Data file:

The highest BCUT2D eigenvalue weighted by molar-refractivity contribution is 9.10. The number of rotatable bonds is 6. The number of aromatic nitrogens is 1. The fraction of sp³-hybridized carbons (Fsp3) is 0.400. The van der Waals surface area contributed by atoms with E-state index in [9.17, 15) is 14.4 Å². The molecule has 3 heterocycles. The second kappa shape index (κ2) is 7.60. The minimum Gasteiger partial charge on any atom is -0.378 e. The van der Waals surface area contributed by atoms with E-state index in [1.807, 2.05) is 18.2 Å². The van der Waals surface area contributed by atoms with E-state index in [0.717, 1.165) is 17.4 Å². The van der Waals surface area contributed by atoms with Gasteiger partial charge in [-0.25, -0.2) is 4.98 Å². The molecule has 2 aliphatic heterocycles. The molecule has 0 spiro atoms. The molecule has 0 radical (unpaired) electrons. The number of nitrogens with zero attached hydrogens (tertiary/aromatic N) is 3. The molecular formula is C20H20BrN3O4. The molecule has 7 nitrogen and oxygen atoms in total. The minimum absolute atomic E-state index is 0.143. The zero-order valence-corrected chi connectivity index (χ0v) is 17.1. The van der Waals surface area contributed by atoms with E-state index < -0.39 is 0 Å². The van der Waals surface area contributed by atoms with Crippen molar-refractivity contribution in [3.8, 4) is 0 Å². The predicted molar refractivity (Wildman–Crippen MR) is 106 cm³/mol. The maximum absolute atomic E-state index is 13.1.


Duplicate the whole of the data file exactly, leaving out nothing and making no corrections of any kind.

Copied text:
The highest BCUT2D eigenvalue weighted by molar-refractivity contribution is 9.10. The number of rotatable bonds is 6. The number of aromatic nitrogens is 1. The fraction of sp³-hybridized carbons (Fsp3) is 0.400. The van der Waals surface area contributed by atoms with E-state index in [9.17, 15) is 14.4 Å². The molecule has 3 heterocycles. The second kappa shape index (κ2) is 7.60. The minimum Gasteiger partial charge on any atom is -0.378 e. The van der Waals surface area contributed by atoms with E-state index in [1.807, 2.05) is 18.2 Å². The van der Waals surface area contributed by atoms with E-state index in [0.717, 1.165) is 17.4 Å². The van der Waals surface area contributed by atoms with Gasteiger partial charge in [-0.25, -0.2) is 4.98 Å². The molecule has 2 aliphatic heterocycles. The molecule has 0 spiro atoms. The molecule has 0 radical (unpaired) electrons. The number of nitrogens with zero attached hydrogens (tertiary/aromatic N) is 3. The molecular formula is C20H20BrN3O4. The molecule has 7 nitrogen and oxygen atoms in total. The minimum absolute atomic E-state index is 0.143. The zero-order valence-corrected chi connectivity index (χ0v) is 17.1. The van der Waals surface area contributed by atoms with E-state index < -0.39 is 0 Å². The van der Waals surface area contributed by atoms with Crippen molar-refractivity contribution in [3.8, 4) is 0 Å². The predicted molar refractivity (Wildman–Crippen MR) is 106 cm³/mol. The maximum absolute atomic E-state index is 13.1.